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Maud, Standing

Impression: Art Institute of Chicago
Art Institute of Chicago
Number: 169
Date: 1876-1878
Medium: etching and drypoint
Size: 228 x 152 mm
Signed: butterfly at right (7-final)
Inscribed: no
Set/Publication: no
No. of States: 16
Known impressions: 13
Catalogues: K.114; M.113; W.99
Impressions taken from this plate  (13)


Whistler drew the figure with repeated outlines so there is no one clear-cut outline - instead the edges of the figure are softened and although the pose is static there is a slight feeling of movement as well as a soft lustrous quality on the dress. He used both etching and drypoint and in many states also worked on the proofs in chalk, pen and wash.


There are one or two impressions of each of the sixteen states, not all of which have been located. The first state was printed in black ink, with considerable tone, on cream laid 'antique' (pre-1800) paper with the Arms of Amsterdam watermark (Graphic with a link to impression #K1140102). A second state was printed on ivory laid 'antique' paper with a countermark (possibly 'FD') taken from a book, and has old, cryptic and partly illegible inscriptions in pen and ink on the verso (Graphic with a link to impression #K1140202). 10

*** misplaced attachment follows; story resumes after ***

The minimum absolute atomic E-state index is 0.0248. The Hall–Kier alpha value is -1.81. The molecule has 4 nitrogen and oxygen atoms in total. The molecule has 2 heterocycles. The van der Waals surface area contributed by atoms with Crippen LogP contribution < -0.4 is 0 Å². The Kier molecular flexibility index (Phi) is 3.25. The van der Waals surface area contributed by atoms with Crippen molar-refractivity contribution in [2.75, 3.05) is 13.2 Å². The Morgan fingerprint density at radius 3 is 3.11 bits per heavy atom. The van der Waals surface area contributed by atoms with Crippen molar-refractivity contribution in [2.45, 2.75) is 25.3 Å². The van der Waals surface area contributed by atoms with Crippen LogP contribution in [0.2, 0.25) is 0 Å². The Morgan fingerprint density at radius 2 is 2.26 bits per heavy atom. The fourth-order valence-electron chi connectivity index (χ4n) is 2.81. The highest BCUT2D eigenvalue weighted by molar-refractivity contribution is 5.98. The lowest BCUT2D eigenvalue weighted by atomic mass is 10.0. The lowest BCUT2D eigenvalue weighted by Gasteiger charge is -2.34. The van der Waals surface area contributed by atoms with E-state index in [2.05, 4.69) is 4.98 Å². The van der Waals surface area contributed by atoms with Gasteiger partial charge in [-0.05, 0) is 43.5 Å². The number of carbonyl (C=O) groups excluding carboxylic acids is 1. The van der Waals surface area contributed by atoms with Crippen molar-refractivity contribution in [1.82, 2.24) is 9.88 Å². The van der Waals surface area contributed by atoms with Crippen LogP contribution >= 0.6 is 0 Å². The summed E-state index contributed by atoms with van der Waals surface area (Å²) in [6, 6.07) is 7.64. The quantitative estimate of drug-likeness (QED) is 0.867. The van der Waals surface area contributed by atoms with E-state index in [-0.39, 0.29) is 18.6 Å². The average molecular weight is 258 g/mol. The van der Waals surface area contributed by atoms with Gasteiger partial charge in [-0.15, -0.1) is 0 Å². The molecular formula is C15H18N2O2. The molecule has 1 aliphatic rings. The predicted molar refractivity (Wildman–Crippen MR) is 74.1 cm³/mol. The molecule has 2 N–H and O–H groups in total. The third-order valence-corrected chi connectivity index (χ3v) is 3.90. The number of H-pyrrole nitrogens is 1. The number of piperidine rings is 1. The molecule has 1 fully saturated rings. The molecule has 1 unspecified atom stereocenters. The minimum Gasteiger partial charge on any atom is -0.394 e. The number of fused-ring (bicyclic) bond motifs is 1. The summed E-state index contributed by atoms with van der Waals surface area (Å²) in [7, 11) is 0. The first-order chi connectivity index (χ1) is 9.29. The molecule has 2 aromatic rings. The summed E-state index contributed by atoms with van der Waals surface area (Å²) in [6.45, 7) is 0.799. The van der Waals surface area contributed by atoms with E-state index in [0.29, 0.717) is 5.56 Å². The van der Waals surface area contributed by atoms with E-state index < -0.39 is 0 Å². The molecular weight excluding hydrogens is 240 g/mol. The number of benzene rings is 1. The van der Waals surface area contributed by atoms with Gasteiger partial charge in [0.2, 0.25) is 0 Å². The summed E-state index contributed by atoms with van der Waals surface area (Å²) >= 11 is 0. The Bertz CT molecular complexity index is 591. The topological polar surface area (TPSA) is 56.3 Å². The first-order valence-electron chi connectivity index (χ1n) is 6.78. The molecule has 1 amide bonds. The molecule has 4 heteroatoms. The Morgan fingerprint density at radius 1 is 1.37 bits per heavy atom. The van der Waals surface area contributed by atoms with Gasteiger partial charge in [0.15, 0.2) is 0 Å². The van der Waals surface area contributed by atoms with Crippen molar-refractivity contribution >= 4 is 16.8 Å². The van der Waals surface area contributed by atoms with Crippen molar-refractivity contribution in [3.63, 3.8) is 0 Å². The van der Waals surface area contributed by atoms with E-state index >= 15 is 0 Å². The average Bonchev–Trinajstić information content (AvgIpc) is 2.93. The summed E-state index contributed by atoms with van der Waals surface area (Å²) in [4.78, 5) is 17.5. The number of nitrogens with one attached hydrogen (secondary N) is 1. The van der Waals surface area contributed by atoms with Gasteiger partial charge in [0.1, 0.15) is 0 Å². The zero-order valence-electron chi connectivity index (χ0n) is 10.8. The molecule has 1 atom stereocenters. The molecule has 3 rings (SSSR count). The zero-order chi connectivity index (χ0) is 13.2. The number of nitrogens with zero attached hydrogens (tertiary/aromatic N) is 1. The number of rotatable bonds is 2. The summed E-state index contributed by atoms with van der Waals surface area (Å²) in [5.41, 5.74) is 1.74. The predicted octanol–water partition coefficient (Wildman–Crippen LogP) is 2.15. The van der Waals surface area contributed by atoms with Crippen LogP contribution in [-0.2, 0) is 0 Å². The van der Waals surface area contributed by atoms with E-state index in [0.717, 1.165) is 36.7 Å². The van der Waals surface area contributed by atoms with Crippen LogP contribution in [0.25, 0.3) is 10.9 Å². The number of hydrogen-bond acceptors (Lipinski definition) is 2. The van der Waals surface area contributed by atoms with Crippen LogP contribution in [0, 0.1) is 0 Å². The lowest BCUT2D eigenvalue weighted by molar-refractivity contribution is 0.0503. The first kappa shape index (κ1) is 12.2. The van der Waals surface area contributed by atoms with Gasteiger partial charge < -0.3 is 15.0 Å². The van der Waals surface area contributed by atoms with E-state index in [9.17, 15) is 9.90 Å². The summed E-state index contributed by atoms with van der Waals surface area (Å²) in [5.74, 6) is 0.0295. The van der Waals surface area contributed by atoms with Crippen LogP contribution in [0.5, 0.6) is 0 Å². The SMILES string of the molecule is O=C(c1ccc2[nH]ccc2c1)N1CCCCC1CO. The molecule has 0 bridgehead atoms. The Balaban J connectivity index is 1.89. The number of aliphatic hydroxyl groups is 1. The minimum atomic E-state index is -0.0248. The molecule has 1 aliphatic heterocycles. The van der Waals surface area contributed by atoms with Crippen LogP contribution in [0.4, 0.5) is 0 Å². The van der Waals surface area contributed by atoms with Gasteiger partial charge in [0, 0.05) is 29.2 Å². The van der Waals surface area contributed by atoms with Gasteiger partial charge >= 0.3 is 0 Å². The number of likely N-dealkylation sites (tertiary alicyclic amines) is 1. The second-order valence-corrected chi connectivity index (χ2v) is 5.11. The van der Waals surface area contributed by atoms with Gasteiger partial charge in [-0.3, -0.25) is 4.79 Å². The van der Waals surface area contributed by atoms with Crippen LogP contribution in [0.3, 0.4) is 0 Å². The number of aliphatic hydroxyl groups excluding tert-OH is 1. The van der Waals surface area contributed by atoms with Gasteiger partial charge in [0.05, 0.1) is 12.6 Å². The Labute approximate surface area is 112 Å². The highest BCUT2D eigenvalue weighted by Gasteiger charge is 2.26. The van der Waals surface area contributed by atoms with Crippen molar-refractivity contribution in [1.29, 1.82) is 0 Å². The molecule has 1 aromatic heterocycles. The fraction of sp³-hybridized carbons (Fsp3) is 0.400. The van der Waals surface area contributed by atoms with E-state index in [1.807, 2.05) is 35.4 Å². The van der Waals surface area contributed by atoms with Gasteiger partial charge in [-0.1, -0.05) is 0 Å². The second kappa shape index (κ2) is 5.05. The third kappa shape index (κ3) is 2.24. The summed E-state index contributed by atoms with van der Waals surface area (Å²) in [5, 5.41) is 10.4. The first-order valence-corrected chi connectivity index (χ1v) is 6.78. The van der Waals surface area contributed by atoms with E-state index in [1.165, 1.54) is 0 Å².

10: 'Eledefcryus fam grammatice memenat Gelling 13 cap 14 ... Elysnice foror fuit Gimom duce in .. .cfg ukor. Postea nupta fuit Gallice vid sep Binon-5' (?)

Several impressions were extensively worked on by the artist, either suggesting changes or making alterations. In the second state mentioned above, the tippet (over her shoulders), the back of the bodice and parts of the outlines of the front and back of the dress are drawn in pen or brush and dark brown wash, narrowing the waistline and slimming the figure.
A later impression is touched with white chalk and white or grey wash down the back of the dress and each side of the bustle (Graphic with a link to impression #K1140903). This is interesting, since several impressions of a lithotint of Maud, The Toilet [c010], dating from 1878, are similarly amended in white chalk or crayon. 11

11: Spink 1998 (cat. no. 10), pp. 74-77.

When Whistler revised the etching radically, in 1878 or 1879, the plate showed considerable foul biting, which has a textural pattern, suggesting that the plate had been set aside, wrapped in paper or cloth that left an 'impression' on the wax or ground protecting the plate, when work on the plate was taken up again after a longish interval (see Graphic with a link to impression #K1141202, an impression printed in black on Asian laid paper).